All the driver has to do is unlock two windscreen catches and press a button on the centre console. The lightweight aluminium roof then folds into the boot in less than 20 seconds.
Luggage capacity with the roof up is sufficient for a weekend away. With the roof down, there is space for a soft sports bag.
The front-wheel drive Copen measures 3,440 mm long, has a 1,475 mm width excluding mirrors and is 1,245 mm high. Its wheelbase is 2,225 mm, overhangs are tiny and the driver sits perfectly between front and rear wheels for extra handling intimacy. The engine is transversely-mounted in the front.
Anyone expecting the Copen to be a shallow style-statement will be in for a surprise. The power-steering is especially direct and informative and the handling taut and agile.
Firmly damped with minimum body-roll and a low centre-of-gravity, the Copen also has a particularly low polar-moment-of-inertia. This means most of the weight is between the front and rear wheels, avoiding the pendulum-effect of large overhangs.
The result is that the car tracks especially straight at speed yet can be minutely adjusted by throttle and steering inputs – just like a prestige sports car.
Front suspension is by MacPherson struts with high caster angles for stable straight-line running and a firm, informative feel through the steering wheel.
This is further helped by radial ball-bearings in the suspension supports which reduce friction and give clearer messages. Gas/oil shock-absorbers are also fitted for consistent damping – even under severe conditions.
The rear features a conventional torsion beam and coil springs with separate monotube gas/oil shock absorbers. Anti-roll bars are fitted front and rear and there is substantial cross-bracing reinforcement under the floorpan for extra structural rigidity.
The Copen has a conventional hydraulic power-assisted rack-and-pinion steering system as opposed to the growing trend towards electric power-assistance. The benefits are greater feel and sensitivity which is more in keeping with a sports car.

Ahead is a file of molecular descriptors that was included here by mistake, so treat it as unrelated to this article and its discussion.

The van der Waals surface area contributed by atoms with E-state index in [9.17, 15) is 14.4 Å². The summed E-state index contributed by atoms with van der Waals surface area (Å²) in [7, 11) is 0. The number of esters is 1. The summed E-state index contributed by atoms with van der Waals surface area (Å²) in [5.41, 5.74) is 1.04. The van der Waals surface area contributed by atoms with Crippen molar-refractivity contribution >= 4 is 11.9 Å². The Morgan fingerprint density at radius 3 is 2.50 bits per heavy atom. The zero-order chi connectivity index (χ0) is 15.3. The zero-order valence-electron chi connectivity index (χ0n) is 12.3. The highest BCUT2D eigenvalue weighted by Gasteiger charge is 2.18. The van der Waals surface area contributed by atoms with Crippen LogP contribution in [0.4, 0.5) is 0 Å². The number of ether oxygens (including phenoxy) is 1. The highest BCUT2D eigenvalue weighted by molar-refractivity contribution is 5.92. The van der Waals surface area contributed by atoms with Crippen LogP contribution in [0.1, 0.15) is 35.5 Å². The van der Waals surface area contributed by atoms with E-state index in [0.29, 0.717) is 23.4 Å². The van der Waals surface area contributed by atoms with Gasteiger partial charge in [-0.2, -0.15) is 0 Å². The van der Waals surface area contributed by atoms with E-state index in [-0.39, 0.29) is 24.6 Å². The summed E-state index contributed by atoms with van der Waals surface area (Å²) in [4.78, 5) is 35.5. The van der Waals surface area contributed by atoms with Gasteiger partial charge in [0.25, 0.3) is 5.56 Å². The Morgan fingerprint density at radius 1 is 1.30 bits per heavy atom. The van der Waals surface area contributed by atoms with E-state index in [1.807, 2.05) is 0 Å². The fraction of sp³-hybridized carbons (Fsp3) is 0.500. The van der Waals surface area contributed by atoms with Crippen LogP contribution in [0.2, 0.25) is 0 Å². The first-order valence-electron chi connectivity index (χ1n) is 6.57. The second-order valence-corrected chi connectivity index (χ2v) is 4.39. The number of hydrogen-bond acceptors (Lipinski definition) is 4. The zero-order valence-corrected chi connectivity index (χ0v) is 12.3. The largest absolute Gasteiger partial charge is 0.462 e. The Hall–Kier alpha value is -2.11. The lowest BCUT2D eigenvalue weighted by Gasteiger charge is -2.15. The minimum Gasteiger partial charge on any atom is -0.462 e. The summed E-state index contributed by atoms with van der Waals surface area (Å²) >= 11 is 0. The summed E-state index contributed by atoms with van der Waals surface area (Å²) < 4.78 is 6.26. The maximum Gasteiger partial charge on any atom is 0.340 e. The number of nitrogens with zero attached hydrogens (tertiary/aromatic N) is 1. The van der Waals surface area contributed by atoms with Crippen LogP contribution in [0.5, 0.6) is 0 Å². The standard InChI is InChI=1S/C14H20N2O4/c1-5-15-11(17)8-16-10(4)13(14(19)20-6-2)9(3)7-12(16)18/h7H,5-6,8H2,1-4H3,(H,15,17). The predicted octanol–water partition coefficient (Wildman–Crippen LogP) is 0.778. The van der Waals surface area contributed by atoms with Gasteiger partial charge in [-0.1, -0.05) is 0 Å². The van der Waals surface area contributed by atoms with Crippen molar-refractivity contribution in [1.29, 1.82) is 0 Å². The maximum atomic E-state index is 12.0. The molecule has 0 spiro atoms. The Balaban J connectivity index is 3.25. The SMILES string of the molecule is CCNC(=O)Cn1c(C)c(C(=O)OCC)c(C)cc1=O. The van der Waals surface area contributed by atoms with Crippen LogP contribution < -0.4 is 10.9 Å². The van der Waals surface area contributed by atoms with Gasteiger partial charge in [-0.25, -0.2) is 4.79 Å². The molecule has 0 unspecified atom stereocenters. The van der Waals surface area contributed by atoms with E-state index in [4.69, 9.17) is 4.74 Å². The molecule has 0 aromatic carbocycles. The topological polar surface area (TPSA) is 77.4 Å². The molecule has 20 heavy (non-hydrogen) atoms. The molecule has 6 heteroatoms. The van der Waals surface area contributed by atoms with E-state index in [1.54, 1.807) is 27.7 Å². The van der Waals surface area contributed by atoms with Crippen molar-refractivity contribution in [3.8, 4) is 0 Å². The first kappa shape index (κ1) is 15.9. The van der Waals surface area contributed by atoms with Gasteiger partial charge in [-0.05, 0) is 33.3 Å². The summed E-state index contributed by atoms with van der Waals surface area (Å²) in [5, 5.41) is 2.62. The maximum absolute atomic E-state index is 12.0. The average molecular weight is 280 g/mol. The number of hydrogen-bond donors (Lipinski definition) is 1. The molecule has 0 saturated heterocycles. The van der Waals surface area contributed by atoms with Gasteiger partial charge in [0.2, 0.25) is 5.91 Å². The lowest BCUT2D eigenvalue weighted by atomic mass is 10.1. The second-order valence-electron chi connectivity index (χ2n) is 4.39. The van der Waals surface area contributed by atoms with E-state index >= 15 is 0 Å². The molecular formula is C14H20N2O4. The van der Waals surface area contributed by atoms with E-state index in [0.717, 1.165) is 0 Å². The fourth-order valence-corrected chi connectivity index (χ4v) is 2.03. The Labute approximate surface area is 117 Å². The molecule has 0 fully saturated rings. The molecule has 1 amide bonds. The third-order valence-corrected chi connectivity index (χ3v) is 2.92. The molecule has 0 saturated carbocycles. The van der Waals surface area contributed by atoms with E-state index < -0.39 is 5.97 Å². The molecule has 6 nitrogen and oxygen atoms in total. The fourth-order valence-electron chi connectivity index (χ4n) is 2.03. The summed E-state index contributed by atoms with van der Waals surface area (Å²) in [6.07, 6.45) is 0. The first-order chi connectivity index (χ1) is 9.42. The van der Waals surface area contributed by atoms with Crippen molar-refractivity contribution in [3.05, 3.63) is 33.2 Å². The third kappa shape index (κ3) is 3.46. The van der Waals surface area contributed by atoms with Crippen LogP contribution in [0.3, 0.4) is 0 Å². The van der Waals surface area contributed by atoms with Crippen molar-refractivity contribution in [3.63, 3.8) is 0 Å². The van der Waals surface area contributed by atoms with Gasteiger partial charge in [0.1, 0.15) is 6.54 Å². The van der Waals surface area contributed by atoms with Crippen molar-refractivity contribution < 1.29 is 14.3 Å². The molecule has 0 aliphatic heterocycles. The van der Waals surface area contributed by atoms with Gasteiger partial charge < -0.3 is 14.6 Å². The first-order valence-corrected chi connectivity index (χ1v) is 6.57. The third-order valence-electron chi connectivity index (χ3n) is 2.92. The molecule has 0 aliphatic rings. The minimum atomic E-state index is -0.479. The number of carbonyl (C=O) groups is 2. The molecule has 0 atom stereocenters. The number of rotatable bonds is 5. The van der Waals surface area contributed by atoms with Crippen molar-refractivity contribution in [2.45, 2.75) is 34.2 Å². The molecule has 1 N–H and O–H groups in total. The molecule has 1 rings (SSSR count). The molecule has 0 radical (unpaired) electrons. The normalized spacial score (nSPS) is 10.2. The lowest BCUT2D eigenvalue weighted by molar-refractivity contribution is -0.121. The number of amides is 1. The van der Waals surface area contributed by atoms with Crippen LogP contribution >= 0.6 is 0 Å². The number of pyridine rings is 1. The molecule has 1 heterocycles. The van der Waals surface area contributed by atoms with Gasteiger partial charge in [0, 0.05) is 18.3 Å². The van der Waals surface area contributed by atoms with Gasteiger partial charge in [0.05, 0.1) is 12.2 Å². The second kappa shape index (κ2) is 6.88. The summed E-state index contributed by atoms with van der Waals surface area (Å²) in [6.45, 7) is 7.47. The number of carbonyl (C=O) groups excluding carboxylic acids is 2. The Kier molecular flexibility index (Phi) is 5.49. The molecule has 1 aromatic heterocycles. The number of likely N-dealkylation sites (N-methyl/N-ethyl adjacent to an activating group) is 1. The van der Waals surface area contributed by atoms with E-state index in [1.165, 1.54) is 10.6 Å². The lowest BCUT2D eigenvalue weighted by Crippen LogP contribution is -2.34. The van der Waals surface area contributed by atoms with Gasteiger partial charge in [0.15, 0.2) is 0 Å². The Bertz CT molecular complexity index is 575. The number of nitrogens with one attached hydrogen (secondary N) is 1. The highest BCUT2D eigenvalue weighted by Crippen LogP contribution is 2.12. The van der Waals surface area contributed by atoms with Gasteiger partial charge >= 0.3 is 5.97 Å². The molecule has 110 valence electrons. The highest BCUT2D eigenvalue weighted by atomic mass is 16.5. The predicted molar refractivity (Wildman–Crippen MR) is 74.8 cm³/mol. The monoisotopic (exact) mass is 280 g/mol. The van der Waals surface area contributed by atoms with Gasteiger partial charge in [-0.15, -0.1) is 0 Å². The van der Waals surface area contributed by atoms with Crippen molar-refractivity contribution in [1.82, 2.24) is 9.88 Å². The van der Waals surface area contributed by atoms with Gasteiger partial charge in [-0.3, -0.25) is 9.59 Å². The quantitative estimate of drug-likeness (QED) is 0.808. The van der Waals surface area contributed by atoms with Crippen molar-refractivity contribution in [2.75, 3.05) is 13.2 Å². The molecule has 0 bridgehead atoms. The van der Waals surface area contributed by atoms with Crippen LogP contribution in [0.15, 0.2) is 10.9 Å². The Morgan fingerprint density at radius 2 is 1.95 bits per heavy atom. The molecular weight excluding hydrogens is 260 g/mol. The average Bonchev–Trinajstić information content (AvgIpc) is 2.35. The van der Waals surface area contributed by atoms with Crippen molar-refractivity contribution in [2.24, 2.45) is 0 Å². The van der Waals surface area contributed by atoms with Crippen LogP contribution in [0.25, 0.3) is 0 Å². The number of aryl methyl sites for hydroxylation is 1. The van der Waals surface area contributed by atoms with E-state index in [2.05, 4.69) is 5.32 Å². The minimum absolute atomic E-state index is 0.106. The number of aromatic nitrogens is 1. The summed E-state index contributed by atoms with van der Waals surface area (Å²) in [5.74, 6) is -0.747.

Safety is given high priority in the Copen which – despite its small size – has all the latest life-saving and injury-reducing initiatives.
For example, both front seats have seatbelt pretensioners and force limiters. These are designed to provide just the right amount of restraint for the level of retardation. Auto-locking restraints (ALR) are also fitted which keep the belt in its most effective position.
Twin front airbags are also standard as are dual side-impact door beams and extensive underfloor bracing. The floor panel itself benefits from three different steel thicknesses for progressive, energy-absorbing deformation.
In fact, not only are the sills reinforced but also the front side-members and front sub-frame. For enhanced body rigidity, a cross-member is fitted linking the right and left centre pillars, behind the front seats. In addition, twin roll-over bars are mounted on top of the cross-member for extra protection in the event of a roll-over accident.
The braking system features servo-assisted front ventilated disc brakes measuring a generous 246 mm with 180 mm rear drums. Anti-lock is also standard as is Electronic Brakeforce Distribution (EBD) which further avoids the locking-up of individual wheels during severe braking.
Finally, Daihatsu’s much-admired impact-sensing system acts as an emergency-alert device by automatically unlocking the doors following an accident, activating the hazard flashers and cutting off the fuel supply.
The Copen was first displayed as a concept car at the 1999 Tokyo Motor Show. It appeared again in 2001 and finally went on sale in Japan in spring 2002 virtually unchanged in appearance from the original car. Since then, the Copen has developed an enthusiastic cult following – even in Germany where it was originally only available in right-hand drive.
The steel monocoque bodyshell features an aluminium roof panel with lightweight mechanism and the entire car is effectively hand-finished in a special section of Daihatsu’s Osaka factory.
Like all Daihatsus, the new Copen is provided with a three year unlimited mileage warranty plus three year roadside assistance and six years’ anti-perforation cover.
The new Copen 1.3 litre – which costs £10,995 on-the-road – boasts an especially high specification. The three options are metallic paint at £325, Recaro seats costing £895 and a £500 leather pack comprising heated leather seats, leather door trim and leather Momo steering wheel.